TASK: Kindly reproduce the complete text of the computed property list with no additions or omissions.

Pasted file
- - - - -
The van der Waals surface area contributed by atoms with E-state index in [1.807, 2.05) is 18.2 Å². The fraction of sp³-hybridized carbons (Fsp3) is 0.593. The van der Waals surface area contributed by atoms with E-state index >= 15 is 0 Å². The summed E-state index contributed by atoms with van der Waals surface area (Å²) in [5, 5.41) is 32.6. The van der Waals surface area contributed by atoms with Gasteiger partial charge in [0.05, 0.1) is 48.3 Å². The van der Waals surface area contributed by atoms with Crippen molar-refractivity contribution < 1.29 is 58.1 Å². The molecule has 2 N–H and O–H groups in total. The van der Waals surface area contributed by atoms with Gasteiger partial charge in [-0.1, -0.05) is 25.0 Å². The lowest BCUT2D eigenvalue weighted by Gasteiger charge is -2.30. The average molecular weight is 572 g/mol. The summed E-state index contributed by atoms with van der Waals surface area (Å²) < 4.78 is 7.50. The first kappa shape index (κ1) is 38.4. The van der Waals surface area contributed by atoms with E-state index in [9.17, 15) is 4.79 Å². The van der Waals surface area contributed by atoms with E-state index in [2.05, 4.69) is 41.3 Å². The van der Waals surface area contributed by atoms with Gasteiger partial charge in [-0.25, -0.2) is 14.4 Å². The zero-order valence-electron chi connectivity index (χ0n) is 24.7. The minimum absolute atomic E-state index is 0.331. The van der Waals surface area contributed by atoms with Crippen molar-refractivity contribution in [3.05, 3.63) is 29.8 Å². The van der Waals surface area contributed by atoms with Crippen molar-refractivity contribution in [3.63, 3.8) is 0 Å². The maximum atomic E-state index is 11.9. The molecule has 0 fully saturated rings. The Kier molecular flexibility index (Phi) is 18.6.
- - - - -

The van der Waals surface area contributed by atoms with E-state index in [1.807, 2.05) is 18.2 Å². The fraction of sp³-hybridized carbons (Fsp3) is 0.593. The van der Waals surface area contributed by atoms with E-state index >= 15 is 0 Å². The summed E-state index contributed by atoms with van der Waals surface area (Å²) in [5, 5.41) is 32.6. The van der Waals surface area contributed by atoms with Gasteiger partial charge in [0.05, 0.1) is 48.3 Å². The van der Waals surface area contributed by atoms with Crippen molar-refractivity contribution < 1.29 is 58.1 Å². The molecule has 2 N–H and O–H groups in total. The van der Waals surface area contributed by atoms with Gasteiger partial charge in [-0.1, -0.05) is 25.0 Å². The lowest BCUT2D eigenvalue weighted by Gasteiger charge is -2.30. The average molecular weight is 572 g/mol. The summed E-state index contributed by atoms with van der Waals surface area (Å²) < 4.78 is 7.50. The first kappa shape index (κ1) is 38.4. The van der Waals surface area contributed by atoms with E-state index in [9.17, 15) is 4.79 Å². The van der Waals surface area contributed by atoms with E-state index in [2.05, 4.69) is 41.3 Å². The van der Waals surface area contributed by atoms with Gasteiger partial charge in [-0.25, -0.2) is 14.4 Å². The zero-order valence-electron chi connectivity index (χ0n) is 24.7. The minimum absolute atomic E-state index is 0.331. The van der Waals surface area contributed by atoms with Crippen molar-refractivity contribution in [3.05, 3.63) is 29.8 Å². The van der Waals surface area contributed by atoms with Crippen molar-refractivity contribution in [3.63, 3.8) is 0 Å². The maximum atomic E-state index is 11.9. The molecule has 0 fully saturated rings. The Kier molecular flexibility index (Phi) is 18.6.